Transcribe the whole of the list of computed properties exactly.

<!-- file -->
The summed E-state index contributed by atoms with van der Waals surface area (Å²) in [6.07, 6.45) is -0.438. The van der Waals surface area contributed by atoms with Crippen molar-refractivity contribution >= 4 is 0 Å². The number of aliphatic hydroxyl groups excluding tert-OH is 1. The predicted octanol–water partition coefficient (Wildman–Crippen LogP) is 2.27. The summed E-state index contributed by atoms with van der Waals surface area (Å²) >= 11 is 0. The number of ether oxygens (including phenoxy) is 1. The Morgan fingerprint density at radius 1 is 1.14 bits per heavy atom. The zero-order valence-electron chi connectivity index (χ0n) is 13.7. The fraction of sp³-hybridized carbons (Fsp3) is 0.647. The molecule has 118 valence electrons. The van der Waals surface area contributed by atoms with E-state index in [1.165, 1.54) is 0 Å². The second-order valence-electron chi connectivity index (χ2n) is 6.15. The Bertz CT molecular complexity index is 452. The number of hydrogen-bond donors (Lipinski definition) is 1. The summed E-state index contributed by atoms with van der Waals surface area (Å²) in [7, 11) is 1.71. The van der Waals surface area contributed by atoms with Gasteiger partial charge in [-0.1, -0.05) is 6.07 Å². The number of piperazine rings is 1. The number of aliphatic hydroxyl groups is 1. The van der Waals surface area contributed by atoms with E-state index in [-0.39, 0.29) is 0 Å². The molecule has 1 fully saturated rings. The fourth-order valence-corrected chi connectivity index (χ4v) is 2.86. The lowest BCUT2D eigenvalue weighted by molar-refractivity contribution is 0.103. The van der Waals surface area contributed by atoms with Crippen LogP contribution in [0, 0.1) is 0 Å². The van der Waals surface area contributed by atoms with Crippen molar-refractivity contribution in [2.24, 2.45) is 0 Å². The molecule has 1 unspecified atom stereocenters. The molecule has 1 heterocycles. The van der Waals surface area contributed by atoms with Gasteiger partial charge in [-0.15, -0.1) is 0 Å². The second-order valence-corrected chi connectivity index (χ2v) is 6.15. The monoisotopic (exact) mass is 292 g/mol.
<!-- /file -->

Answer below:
The summed E-state index contributed by atoms with van der Waals surface area (Å²) in [6.07, 6.45) is -0.438. The van der Waals surface area contributed by atoms with Crippen molar-refractivity contribution >= 4 is 0 Å². The number of aliphatic hydroxyl groups excluding tert-OH is 1. The predicted octanol–water partition coefficient (Wildman–Crippen LogP) is 2.27. The summed E-state index contributed by atoms with van der Waals surface area (Å²) >= 11 is 0. The number of ether oxygens (including phenoxy) is 1. The Morgan fingerprint density at radius 1 is 1.14 bits per heavy atom. The zero-order valence-electron chi connectivity index (χ0n) is 13.7. The fraction of sp³-hybridized carbons (Fsp3) is 0.647. The molecule has 118 valence electrons. The van der Waals surface area contributed by atoms with E-state index in [1.165, 1.54) is 0 Å². The second-order valence-electron chi connectivity index (χ2n) is 6.15. The Bertz CT molecular complexity index is 452. The number of hydrogen-bond donors (Lipinski definition) is 1. The summed E-state index contributed by atoms with van der Waals surface area (Å²) in [7, 11) is 1.71. The van der Waals surface area contributed by atoms with Gasteiger partial charge in [-0.1, -0.05) is 6.07 Å². The number of piperazine rings is 1. The number of aliphatic hydroxyl groups is 1. The van der Waals surface area contributed by atoms with E-state index in [-0.39, 0.29) is 0 Å². The molecule has 1 fully saturated rings. The fourth-order valence-corrected chi connectivity index (χ4v) is 2.86. The lowest BCUT2D eigenvalue weighted by molar-refractivity contribution is 0.103. The van der Waals surface area contributed by atoms with Crippen LogP contribution in [0, 0.1) is 0 Å². The van der Waals surface area contributed by atoms with Crippen molar-refractivity contribution in [2.24, 2.45) is 0 Å². The molecule has 1 unspecified atom stereocenters. The molecule has 1 heterocycles. The van der Waals surface area contributed by atoms with Gasteiger partial charge in [-0.15, -0.1) is 0 Å². The second-order valence-corrected chi connectivity index (χ2v) is 6.15. The monoisotopic (exact) mass is 292 g/mol.